Turas” meaning journey or pilgrimage in both Irish Gaelige and Scots Gàidhlig is an Irish language project which aims to connect people from Protestant communities to their own history with the Irish language. Turas is based on the belief that the language belongs to everyone and that it can be a mechanism of reconciliation. 

Ivor's Story 

Ivor was probably what can be described as a reluctant learner, as he says himself, he only only came to a class because he was invited. However he was surprised to discover that he enjoyed learning Irish, it was good fun. Before venturing into Turas, Ivor had no idea that the language was all around him. When Ivor opened the door of that classroom he opened the door into a whole new world. 
Turas Merchandise 
Support the vital work of Turas and treat yourself or your loved ones to our beautiful range of gifts, mugs, maps and booklets! 

NEW: Turas Soir 

A wonderful collection of stories, tales and folklore in Irish and English from East Belfast in a dual-language page for page publication as told by storytellers from East Belfast. Beautifully llustrated by East Belfast Artist John Stewart. 

Classes 2023-2024 

Bus Tours  
If you would like to join us on one of our historical Bus Tours, which take place regularily, please click here, or for more information contact us on 028 9045 8560 
This is a bus tour will transport you to the ancient townlands once ruled by the Gaelic lord Conn O'Neill. Accompanied by a local tour guide you’ll travel back in time, and experience the dramatic arc of Conn O’Neill’s life, as his story unfolds in the landscape where he rose and fell. 
As your tour guide weaves together history and folklore in the telling of Conn O’Neill’s story, you’ll visit these locations: You’ll see the site of his inauguration, where he rose to power, and learn about the curious customs of a ceremony linked to a pagan past.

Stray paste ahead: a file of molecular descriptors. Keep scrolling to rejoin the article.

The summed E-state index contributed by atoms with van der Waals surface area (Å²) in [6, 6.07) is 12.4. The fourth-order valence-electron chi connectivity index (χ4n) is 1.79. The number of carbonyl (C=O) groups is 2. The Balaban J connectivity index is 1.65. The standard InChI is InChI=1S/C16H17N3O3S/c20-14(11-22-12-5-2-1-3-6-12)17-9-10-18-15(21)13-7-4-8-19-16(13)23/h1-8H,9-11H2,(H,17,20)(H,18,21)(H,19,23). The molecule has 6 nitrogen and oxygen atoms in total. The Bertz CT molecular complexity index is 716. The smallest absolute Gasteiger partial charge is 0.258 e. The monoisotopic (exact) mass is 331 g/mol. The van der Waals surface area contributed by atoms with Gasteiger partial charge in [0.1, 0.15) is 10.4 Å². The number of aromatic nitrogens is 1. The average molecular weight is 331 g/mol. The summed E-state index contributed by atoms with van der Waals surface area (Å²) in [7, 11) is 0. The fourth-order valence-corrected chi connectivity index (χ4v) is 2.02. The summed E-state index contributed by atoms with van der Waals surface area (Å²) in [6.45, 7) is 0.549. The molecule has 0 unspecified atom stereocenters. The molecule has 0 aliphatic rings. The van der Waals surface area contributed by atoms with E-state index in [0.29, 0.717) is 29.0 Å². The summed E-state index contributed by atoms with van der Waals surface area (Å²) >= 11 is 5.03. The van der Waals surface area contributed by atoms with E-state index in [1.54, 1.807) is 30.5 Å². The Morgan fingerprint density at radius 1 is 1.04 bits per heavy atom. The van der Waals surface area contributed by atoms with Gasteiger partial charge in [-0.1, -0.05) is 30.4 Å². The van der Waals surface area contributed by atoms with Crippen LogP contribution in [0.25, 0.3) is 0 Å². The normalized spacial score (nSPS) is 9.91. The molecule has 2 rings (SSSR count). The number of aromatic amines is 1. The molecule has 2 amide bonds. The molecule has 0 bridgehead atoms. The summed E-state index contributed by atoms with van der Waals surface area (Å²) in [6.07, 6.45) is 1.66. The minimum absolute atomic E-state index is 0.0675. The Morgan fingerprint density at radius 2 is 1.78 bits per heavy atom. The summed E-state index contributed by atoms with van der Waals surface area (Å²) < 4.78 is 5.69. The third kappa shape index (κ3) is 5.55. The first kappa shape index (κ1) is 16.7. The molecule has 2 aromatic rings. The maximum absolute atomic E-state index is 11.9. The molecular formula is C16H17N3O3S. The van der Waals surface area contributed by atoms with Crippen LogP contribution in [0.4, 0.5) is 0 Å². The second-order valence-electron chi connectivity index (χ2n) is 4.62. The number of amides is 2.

You’ll visit the site, high in the Castlereagh hills, where the O’Neill stronghold once stood, see a panoramic view of Conn’s townlands, and hear the tragic tale of his downfall. You’ll walk the footbridge used by Conn and his men to cross the Connswater River, when they travelled from the coast up to his hilltop castle. You’ll visit the overgrown garden which some believe is the location of Conn O’Neill’s final resting place, and perhaps, you’ll be inclined to pay your respects to “the auld King” as the tour ends. 
This tour uncovers a hidden Gaelic history of East Belfast, from the ill-starred Irish lord Conn O’Neill to the family raised entirely in Irish on the Castlereagh Road in the 1950s. Hear about the native Irish-speaking Methodist preacher buried on the Newtownards Road, the secret meetings of Protestant Irish speakers at Mountpottinger and the activities of the Ballymacarrett, Bloomfield and Breda branches of the Gaelic League. Discover the Gaelic source of Glentoran and cross through the invisible boundaries of the old Gaelic lands of Ballyrushboy, ‘the yellow townland of the wood’, Knockagoney, ‘the hill of the rabbits’ and Lisnasharragh, ‘fort of the foals’. 
Visit the East Belfast that you never knew existed! 

Hertitage Sessions 

Turas provides workshops and talks on the historic links between Protestants and the Irish language, as well as discussions around the relevance of the language in present-day society. The project also facilitates periodic talks on a range of other topics related to language and culture. For details, please contact Linda. 
Turas project leader Linda Ervine can be contacted below 


Irish Speaking Soldiers of the Great War- Gaeilgeoirí an Chogaidh Mhór as Oirthear Bhéal Feirste 
With funding from the National Lottery Heritage Fund, Cairde Turas researched Irish-speaking soldiers from east Belfast who fought in World War 1. A team of volunteers identified 74 soldiers based on the 1911 Census and Jason Burke’s database of the Great War. The soldiers were from inner east Belfast. 
They lived in the working class communities around Ballymacarrett and worked in the local shipyards and factories. They included groups of brothers, fathers and sons, workmates and neighbours. Some died in the war, amongst those who returned home were many who were very badly injured. 
Their stories are a poignant account of the lives of young working class men and an insight into the linguistic diversity of east Belfast before the Great War. 
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